Verb contractions are used to combine/shorten two words e.g. instead of saying ‘We will be late’ you can say ‘We’ll be late.’ This is quite an informal way to write, so in situations where you are expected to produce extremely formal written work, it can be a better idea to stick to the full word rather than contractions.

  1. Use of abbreviations or idioms

Abbreviations are commonly known ways to shorten long words, phrases, and proper nouns. Say for example, you are writing a report on NASA, a trend in formal writing, is to write out the initial word, phrase, or proper noun then write the abbreviation in parentheses e.g. National Aeronautics and Space Administration (NASA). After you have written the full name once, you can usually use the abbreviation for the remainder of the text. In informal writing, you could just use the abbreviations.

  1. Use of colloquial language, slang and idioms

Colloquialisms are informal terms or phrases used in casual conversation. Slang is usually associated with a certain place and will vary in different parts of the UK. Additionally, idioms are popular phrases that are well-known in the English language and used to illustrate an idea or sentiment in a short and snappy phrase. They are quite an informal way to communicate but are not inappropriate in working environments. Learn more about English idioms here.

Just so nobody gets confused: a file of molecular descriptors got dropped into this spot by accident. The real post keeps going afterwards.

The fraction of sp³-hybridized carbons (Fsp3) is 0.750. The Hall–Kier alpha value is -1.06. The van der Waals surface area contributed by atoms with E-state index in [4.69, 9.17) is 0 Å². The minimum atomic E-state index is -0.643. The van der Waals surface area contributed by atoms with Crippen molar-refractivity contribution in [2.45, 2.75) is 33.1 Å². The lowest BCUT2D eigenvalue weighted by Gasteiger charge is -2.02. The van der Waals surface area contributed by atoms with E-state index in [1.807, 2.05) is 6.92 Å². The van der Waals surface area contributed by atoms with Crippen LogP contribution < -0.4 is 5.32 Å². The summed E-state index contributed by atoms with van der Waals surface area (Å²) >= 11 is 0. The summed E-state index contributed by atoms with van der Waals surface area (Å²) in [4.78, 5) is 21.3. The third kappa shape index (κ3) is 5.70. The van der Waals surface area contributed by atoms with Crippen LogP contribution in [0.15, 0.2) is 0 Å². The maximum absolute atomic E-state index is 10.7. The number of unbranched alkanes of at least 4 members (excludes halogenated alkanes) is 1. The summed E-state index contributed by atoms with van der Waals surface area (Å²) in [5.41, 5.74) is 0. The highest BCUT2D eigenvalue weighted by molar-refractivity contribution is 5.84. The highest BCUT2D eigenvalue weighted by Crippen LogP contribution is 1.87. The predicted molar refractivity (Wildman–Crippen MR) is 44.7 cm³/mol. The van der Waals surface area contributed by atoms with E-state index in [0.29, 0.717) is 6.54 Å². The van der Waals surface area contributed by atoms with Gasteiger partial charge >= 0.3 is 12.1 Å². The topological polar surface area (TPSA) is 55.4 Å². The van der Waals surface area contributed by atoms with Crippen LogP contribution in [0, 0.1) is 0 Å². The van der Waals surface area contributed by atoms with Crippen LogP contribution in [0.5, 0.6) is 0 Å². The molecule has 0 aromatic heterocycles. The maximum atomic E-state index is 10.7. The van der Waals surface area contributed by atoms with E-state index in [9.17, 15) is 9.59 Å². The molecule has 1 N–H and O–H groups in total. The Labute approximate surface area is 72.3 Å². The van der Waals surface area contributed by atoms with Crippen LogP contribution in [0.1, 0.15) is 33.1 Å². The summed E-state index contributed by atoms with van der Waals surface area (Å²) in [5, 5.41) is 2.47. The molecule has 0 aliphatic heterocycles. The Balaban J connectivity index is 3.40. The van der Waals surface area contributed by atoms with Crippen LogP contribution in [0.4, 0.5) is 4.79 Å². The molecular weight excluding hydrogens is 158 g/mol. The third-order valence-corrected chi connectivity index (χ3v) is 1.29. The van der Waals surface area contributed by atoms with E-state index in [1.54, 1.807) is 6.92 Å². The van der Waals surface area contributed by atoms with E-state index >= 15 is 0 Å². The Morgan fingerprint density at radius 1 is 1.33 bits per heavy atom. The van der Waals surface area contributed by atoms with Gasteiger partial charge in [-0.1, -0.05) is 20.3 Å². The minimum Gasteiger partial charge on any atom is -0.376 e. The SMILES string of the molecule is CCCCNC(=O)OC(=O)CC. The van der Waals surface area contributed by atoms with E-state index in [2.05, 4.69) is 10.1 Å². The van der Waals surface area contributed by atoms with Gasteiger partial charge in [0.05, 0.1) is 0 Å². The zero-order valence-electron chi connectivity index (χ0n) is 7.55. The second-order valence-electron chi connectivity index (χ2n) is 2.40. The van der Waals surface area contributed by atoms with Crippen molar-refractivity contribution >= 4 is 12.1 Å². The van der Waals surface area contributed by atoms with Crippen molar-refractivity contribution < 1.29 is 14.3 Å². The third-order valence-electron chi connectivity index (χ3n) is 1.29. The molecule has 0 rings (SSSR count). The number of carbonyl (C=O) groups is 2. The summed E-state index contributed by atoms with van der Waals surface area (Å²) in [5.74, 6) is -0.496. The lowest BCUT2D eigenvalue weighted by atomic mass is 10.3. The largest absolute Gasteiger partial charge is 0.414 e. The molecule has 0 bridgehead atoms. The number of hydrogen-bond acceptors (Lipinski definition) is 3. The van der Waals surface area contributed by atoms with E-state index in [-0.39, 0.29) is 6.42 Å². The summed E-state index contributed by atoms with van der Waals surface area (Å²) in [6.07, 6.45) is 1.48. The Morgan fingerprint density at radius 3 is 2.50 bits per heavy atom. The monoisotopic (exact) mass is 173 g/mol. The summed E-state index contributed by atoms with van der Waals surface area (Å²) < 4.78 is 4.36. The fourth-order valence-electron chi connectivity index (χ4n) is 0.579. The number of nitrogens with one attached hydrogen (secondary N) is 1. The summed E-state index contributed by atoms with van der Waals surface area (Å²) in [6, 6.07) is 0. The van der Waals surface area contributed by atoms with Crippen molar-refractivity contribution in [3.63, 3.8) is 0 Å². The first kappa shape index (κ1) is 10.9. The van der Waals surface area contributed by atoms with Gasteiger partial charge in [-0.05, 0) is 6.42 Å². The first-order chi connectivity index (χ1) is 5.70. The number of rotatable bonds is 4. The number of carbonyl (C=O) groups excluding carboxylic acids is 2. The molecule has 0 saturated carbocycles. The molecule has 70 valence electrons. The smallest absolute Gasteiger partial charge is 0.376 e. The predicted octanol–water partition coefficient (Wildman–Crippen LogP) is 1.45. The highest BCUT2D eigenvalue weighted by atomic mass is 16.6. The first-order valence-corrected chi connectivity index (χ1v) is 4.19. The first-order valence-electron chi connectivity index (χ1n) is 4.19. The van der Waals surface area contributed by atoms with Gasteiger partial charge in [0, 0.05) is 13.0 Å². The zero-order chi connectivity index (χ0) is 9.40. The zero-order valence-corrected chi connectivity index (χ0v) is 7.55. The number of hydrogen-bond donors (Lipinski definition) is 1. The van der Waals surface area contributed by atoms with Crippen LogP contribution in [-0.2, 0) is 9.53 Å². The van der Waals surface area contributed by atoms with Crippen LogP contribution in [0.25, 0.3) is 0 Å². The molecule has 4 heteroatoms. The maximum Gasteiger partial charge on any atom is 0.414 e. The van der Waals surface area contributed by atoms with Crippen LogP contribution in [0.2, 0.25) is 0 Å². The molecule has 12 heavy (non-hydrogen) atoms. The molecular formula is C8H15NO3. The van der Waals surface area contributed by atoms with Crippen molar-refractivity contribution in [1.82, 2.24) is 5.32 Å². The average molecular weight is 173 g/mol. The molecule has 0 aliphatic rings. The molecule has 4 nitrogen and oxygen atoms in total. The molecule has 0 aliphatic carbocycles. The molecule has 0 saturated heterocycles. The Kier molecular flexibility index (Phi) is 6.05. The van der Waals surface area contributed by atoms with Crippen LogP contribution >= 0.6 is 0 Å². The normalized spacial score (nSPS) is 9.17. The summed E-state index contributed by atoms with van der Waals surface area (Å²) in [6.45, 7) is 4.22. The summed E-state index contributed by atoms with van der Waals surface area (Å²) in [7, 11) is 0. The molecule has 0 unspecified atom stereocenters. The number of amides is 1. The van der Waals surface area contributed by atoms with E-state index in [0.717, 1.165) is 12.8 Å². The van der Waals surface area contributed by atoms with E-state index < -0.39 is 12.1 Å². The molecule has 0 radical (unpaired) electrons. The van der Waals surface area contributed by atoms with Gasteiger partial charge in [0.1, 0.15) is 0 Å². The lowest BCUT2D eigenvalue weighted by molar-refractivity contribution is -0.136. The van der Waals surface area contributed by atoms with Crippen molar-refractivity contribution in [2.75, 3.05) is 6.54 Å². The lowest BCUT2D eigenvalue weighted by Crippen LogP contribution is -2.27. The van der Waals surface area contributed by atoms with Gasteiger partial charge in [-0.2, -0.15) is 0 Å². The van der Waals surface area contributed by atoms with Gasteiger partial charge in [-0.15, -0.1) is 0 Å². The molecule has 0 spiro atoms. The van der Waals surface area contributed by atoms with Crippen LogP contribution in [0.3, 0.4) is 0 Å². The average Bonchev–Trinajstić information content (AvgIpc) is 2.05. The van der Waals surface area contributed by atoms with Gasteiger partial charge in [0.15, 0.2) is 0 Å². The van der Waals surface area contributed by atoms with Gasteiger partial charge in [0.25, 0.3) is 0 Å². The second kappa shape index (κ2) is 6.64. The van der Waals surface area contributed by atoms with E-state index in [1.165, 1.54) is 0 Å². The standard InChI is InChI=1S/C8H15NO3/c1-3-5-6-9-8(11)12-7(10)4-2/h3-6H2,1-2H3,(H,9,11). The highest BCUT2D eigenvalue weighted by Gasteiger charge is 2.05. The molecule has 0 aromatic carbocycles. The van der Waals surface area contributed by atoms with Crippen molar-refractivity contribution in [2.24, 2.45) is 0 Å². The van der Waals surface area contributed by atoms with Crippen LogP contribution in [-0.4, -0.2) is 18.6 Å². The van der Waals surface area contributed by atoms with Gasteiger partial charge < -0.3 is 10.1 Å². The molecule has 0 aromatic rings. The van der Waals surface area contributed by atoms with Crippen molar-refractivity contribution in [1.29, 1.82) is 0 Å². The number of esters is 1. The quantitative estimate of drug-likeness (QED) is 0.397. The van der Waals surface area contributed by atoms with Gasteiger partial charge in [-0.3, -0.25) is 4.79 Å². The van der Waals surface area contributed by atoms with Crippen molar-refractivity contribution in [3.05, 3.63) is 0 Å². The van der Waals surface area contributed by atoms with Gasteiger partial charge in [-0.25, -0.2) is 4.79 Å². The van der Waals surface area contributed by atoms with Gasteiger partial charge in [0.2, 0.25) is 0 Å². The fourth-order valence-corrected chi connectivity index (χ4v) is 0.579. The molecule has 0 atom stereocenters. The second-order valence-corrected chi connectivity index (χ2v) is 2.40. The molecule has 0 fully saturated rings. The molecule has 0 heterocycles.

1. Gesturing (when speaking)

Similar to tone, speed and volume during conversations, some people become enthusiastic and use gestures or hand signals with their friends that may not be appropriate in a more formal setting. You can get to grips with formally appropriate gesturing or hand signals over time.

  1. Emoji use (when writing)

If you are texting your friend of course it is normal to use emojis or GIFs to express yourself, but this is not appropriate when it comes to academic writing or even work emails.

  1. Structure (when writing)

If you are writing something more formal, such as an essay, you will need to consider the structuring of your writing more than you would if you’re writing a message to a friend. In an English language course, you will learn about essay structuring during your classes so this will improve over time.

Ready to put this knowledge into practice?

If you want to improve your English language skills, getting to grips with the differences between formal and informal writing is an important step. If you are writing, the most important thing to consider, in terms of style, is your reader and the topic. If you are writing about something serious or writing in an essay-style, formal writing is best. If you are chatting with your family or friends then informal communication is more appropriate.

If you enrol on an English course, you will get to practise speaking and writing in different scenarios and will naturally familiarise yourself with formal and informal English. Knowing when to use informal language is a skill that develops as your confidence in the language grows.